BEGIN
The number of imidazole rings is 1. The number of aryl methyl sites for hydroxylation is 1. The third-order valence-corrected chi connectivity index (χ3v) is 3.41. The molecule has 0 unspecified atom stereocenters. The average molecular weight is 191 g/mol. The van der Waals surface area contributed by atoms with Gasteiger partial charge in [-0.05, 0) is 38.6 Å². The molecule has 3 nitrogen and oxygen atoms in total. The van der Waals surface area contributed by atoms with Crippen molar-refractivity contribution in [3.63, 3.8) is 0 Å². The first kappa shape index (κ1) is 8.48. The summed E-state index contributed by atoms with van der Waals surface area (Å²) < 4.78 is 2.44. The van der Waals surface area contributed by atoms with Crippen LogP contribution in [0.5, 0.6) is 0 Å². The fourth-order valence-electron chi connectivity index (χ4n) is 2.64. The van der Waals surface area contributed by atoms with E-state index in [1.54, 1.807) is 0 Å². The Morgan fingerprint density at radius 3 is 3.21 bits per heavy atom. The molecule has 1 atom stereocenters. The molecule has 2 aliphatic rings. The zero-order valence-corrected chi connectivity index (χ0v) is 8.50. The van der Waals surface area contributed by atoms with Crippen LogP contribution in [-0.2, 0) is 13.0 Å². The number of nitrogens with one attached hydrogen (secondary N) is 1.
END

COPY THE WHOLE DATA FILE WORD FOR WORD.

The number of imidazole rings is 1. The number of aryl methyl sites for hydroxylation is 1. The third-order valence-corrected chi connectivity index (χ3v) is 3.41. The molecule has 0 unspecified atom stereocenters. The average molecular weight is 191 g/mol. The van der Waals surface area contributed by atoms with Gasteiger partial charge in [-0.05, 0) is 38.6 Å². The molecule has 3 nitrogen and oxygen atoms in total. The van der Waals surface area contributed by atoms with Crippen molar-refractivity contribution in [3.63, 3.8) is 0 Å². The first kappa shape index (κ1) is 8.48. The summed E-state index contributed by atoms with van der Waals surface area (Å²) < 4.78 is 2.44. The van der Waals surface area contributed by atoms with Crippen LogP contribution in [0.5, 0.6) is 0 Å². The fourth-order valence-electron chi connectivity index (χ4n) is 2.64. The van der Waals surface area contributed by atoms with E-state index in [1.54, 1.807) is 0 Å². The Morgan fingerprint density at radius 3 is 3.21 bits per heavy atom. The molecule has 1 atom stereocenters. The molecule has 2 aliphatic rings. The zero-order valence-corrected chi connectivity index (χ0v) is 8.50. The van der Waals surface area contributed by atoms with Crippen LogP contribution in [-0.2, 0) is 13.0 Å². The number of nitrogens with one attached hydrogen (secondary N) is 1.